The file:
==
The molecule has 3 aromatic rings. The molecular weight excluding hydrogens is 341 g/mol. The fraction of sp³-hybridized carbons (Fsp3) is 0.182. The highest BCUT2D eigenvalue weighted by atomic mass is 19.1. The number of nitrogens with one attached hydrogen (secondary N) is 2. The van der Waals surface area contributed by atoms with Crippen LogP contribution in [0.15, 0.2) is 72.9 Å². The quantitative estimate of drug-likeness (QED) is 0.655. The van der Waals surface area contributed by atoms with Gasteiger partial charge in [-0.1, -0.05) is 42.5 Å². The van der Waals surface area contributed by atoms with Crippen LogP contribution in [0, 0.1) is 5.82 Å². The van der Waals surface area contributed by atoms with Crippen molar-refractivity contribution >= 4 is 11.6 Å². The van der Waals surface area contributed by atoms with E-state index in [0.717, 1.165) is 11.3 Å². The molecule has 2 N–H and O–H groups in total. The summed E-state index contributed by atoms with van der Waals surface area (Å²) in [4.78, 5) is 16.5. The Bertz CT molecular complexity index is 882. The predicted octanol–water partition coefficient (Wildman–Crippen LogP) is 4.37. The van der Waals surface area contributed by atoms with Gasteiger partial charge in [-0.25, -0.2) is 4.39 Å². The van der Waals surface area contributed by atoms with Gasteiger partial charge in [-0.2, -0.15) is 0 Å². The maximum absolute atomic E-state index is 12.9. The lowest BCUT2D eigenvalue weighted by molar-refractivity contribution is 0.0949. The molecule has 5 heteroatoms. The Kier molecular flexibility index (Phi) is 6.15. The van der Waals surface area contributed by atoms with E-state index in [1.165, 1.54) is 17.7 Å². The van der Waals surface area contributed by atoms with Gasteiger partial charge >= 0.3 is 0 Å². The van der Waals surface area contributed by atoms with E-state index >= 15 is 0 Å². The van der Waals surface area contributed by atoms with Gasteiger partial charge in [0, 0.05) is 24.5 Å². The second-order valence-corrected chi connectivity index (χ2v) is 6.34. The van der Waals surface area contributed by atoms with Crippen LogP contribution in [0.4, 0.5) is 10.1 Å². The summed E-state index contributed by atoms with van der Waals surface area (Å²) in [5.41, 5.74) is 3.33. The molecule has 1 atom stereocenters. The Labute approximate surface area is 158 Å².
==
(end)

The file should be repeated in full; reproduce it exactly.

The molecule has 3 aromatic rings. The molecular weight excluding hydrogens is 341 g/mol. The fraction of sp³-hybridized carbons (Fsp3) is 0.182. The highest BCUT2D eigenvalue weighted by atomic mass is 19.1. The number of nitrogens with one attached hydrogen (secondary N) is 2. The van der Waals surface area contributed by atoms with Crippen LogP contribution in [0.15, 0.2) is 72.9 Å². The quantitative estimate of drug-likeness (QED) is 0.655. The van der Waals surface area contributed by atoms with Gasteiger partial charge in [-0.1, -0.05) is 42.5 Å². The van der Waals surface area contributed by atoms with Crippen LogP contribution in [0, 0.1) is 5.82 Å². The van der Waals surface area contributed by atoms with Crippen molar-refractivity contribution >= 4 is 11.6 Å². The van der Waals surface area contributed by atoms with E-state index in [0.717, 1.165) is 11.3 Å². The molecule has 2 N–H and O–H groups in total. The summed E-state index contributed by atoms with van der Waals surface area (Å²) in [4.78, 5) is 16.5. The Bertz CT molecular complexity index is 882. The predicted octanol–water partition coefficient (Wildman–Crippen LogP) is 4.37. The van der Waals surface area contributed by atoms with Gasteiger partial charge in [-0.25, -0.2) is 4.39 Å². The van der Waals surface area contributed by atoms with Gasteiger partial charge in [-0.2, -0.15) is 0 Å². The maximum absolute atomic E-state index is 12.9. The lowest BCUT2D eigenvalue weighted by molar-refractivity contribution is 0.0949. The molecule has 5 heteroatoms. The Kier molecular flexibility index (Phi) is 6.15. The van der Waals surface area contributed by atoms with E-state index in [1.165, 1.54) is 17.7 Å². The van der Waals surface area contributed by atoms with Gasteiger partial charge >= 0.3 is 0 Å². The van der Waals surface area contributed by atoms with E-state index >= 15 is 0 Å². The van der Waals surface area contributed by atoms with Gasteiger partial charge in [0, 0.05) is 24.5 Å². The second-order valence-corrected chi connectivity index (χ2v) is 6.34. The van der Waals surface area contributed by atoms with Crippen LogP contribution in [0.4, 0.5) is 10.1 Å². The summed E-state index contributed by atoms with van der Waals surface area (Å²) in [5.41, 5.74) is 3.33. The molecule has 1 atom stereocenters. The Labute approximate surface area is 158 Å².